Iron, Copper and Other Metals

Metals – iron and copper – that can come from foods and even from our pots and pans can be part of the problem, too. Of course, you need iron for red blood cells and copper for normal enzyme function. But in larger amounts, these metals produce free radicals that damage brain cells.

Where do these metals come from? Iron is in meats and, of course, in cast-iron pans. Stainless steel is a safer choice. Copper is found in copper pipes – so it pays to install a water filter – as well as in liver and many other foods. Both iron and copper are often added to multivitamins, so I believe it is a good idea to read the labels on vitamins you buy and select those that omit these metals.

Aluminum has been found in the brains of Alzheimer’s patients, too. While scientists continue to debate whether it is a culprit or simply an innocent bystander, it pays to err on the side of caution. Avoid uncoated aluminum cookware and read labels when buying baking powder, antacids, and processed foods.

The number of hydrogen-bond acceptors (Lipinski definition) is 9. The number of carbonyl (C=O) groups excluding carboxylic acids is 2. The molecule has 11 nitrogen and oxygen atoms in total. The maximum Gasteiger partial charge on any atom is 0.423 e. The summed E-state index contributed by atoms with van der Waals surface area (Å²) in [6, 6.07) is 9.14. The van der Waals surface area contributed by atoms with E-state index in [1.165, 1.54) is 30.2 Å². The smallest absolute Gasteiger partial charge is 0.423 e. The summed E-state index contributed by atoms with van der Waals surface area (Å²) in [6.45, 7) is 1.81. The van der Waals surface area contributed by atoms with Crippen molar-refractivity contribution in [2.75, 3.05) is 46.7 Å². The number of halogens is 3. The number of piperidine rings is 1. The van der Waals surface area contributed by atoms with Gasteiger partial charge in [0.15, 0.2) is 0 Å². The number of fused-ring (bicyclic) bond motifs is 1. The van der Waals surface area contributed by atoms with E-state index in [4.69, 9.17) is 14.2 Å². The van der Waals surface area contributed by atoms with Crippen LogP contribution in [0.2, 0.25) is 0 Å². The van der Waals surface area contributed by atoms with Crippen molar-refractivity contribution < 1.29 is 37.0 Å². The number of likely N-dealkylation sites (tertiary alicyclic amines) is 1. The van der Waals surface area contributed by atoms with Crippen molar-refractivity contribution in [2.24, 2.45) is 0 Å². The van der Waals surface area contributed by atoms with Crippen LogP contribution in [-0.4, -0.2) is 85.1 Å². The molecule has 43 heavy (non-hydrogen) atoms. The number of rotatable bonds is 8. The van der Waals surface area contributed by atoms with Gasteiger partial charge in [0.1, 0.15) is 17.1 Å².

Protective Foods

Not all foods are bad. Some foods actually protect the brain. Here are several to bring into your routine:

Nuts and seeds are rich in vitamin E, which has been shown to help prevent Alzheimer’s disease. Especially good sources are almonds, walnuts, hazelnuts, pine nuts, pecans, pistachios, sunflower seeds, sesame seeds, and flaxseed. Just one ounce – a small handful – each day is plenty.

Blueberries and grapes get their deep colors from anthocyanins, powerful antioxidants shown to improve learning and recall in studies at the University of Cincinnati.

Sweet potatoes are the dietary staple of Okinawans, the longest-lived people on Earth who are also known for maintaining mental clarity into old age. Sweet potatoes are extremely rich in beta-carotene, a powerful antioxidant.

Green leafy vegetables provide iron in a form that is more absorbable when the body needs more and less absorbable when you already have plenty, protecting you from iron overload, which may harm the brain. Green vegetables are also loaded with folate, an important brain-protecting B vitamin.